Sunday, May 19, 2013

The Story of Film: An Odyssey Part 2

As we continued watching the odyssey of film, we learn of the new innovations by filmmakers and the birth of a new glamorized idea called Hollywood. I was very interested in the discussion of censorship in Hollywood and did some research on the subject.

From March 31, 1930 to July 2, 1934 was a four-year interval marked as the pre-Code era, a time before American motion pictures were censored. Before July 2, 1934, Motion Picture Producers and Distributors of America only pledged to abide by the Production code but never adhered to it. It wasn't until July 2, 1934 when the Production Code Administration enforced the code to be abode. The pre-Code era lays bare what Hollywood under the Code did its best to cover up and push off screen. It portrayed the raw stuff of American culture, unvarnished and unveiled.

Now that Hollywood was fenced in by censorship, it found another way to capture the audiences attention through use of glamour and appearance. Stars were adorned in beautiful and extravagant costumes. Hair and makeup done to make an actress' face look flawless. This would become the look and feel of Hollywood, a glamorized world and lifestyle only few can obtain. And even though most Americans did not look like Greta Garbo in Anna Karenina, they took hold of this idea fast and represented it as Hollywood.

Monday, May 13, 2013

The Story of Film: An Odyssey

And what an odyssey it is.

The Story of Film: An Odyssey takes you through the journey of film and how it became what we know today; making it something I'm excited to watch.  I love film and movies. I always have. I love how a film can capture a story or a feeling and make it ten times more magnified and breathtaking through use of music, innovative camera angles, etc. etc. The emotion you experience and sensation you feel as you watch someone's art through a lens is quite extraordinary.

I could honestly go on and on about my love for film. I probably make it all sound really cheesy and corny too. But I must say, these innovators, throughout "the odyssey" that is film to today, are truly brilliant. My hats go off to the daring and wonderfully unique people who make film into an art-form. The people who can create something cerebrally stimulating or draw out an emotion that feels so realistic, are true artists. Not only that, but to fit it all into a television, computer, or theatre screen is  quite impressive in my book.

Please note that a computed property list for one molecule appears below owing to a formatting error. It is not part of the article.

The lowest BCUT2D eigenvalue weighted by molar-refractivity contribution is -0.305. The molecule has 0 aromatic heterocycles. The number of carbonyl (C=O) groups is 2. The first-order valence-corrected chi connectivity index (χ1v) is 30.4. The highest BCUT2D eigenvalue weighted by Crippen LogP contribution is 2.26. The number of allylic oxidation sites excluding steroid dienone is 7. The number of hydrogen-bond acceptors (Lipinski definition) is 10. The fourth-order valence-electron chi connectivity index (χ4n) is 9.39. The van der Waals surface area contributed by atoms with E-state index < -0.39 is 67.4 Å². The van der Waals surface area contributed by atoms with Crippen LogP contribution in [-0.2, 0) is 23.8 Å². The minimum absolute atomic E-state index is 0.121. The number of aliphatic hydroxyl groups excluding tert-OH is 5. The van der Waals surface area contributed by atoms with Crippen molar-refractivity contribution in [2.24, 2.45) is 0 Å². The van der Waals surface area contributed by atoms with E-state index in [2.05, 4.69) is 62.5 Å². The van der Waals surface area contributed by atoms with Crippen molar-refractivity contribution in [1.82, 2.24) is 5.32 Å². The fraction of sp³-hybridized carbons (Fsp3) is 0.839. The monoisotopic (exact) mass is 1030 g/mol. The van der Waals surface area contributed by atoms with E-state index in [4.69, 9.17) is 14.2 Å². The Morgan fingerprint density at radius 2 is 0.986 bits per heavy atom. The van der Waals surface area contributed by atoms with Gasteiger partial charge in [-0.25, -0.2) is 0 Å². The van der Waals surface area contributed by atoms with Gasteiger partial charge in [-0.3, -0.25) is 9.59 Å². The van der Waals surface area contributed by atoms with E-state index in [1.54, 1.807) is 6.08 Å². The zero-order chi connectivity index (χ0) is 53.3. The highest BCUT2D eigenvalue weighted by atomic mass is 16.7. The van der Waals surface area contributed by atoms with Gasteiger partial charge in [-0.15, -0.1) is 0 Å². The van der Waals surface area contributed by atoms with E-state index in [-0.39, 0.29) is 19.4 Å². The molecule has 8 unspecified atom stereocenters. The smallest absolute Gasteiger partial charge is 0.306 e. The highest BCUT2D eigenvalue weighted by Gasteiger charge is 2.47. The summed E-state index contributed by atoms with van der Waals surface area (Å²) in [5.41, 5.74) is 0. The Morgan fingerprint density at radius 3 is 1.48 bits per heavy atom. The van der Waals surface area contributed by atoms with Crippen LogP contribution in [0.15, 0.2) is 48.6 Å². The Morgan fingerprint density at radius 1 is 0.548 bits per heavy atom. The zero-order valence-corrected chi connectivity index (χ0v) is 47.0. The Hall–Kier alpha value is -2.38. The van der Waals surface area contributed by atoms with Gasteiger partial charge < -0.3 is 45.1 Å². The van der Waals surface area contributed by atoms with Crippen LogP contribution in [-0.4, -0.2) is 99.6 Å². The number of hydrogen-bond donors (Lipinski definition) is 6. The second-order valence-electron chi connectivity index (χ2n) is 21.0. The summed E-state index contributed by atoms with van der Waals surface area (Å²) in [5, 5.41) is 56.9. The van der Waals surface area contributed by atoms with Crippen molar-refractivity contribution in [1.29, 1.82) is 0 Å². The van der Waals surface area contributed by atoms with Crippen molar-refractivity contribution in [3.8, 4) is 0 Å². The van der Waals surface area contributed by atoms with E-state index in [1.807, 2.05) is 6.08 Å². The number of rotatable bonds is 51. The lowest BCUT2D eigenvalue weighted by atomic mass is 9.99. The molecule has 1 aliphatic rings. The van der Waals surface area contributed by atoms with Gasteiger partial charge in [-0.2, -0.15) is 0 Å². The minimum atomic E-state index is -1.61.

In The Story of Film: An Odyssey, they discuss examples of the then new, creative shooting and screening tricks that we have all become so used to today. At the time it was almost described as magical, but for me, if done right, it can seem just as "magical" as it was when first shown. That is what great film is. That is the art of film. To create the same image and experience every time you see it.

Monday, January 28, 2013

A thousand origami cranes

An ancient Japanese legend promises that anyone who folds a thousand origami cranes will be granted a wish by a crane. Some stories believe you are granted eternal good luck, instead of just one wish, such as long life or recovery from illness or injury.

Between the Folds

"Everything folds." That is one of the many messages this story conveys. In the film Between the Folds we discover that there is more to origami than just folding paper into a crane. It really is an art-form unlike any other and has a lot of truth behind it as well. I personally was intrigued by how much origami can be related to human life.

As humans we always feel the need to change things. Origami is a good analogy to this topic. Rather than other art forms, origami is just a square sheet of paper and that is all that is needed. No scissors, paints, molds, clay, adding to anything or subtracting from anything etc. All you are doing is changing the paper to form something else. And what you change it to does not have to be realistic. The first thing to most that comes to mind when speaking of origami is the paper crane or other animals. But many spectacular artist in the film have shown us that there is more than your typical paper crane. Yes, there is a thing as abstract origami and it truly is wonderful art. One artist believed that it is harder to do something simpler (i.e with smoother lines) than something much more representational. What defines right and wrong; art and not art?

Something that really stuck out in my mind was the discussion of emotion in origami and frankly in other art forms as well. As our techinical skills become more and more highly evolved so does origami. Much more elaborate paper folds can be created, but we lose something in this more high tech process. Too much technique can take away the emotion. It takes away the art-form. I believe this to be a surprising parallel to life. When things become too planned do we lose our spontaniety? Our natural human choas? Focusing too much on work and getting by, we lose the emotion and passion. We lose art. With all this growing knowledge of the world is it possible we need a limit before we are over-run by its effects? Lose our emotional touch with the universe?

An interesting film that surprises you about the art of origami.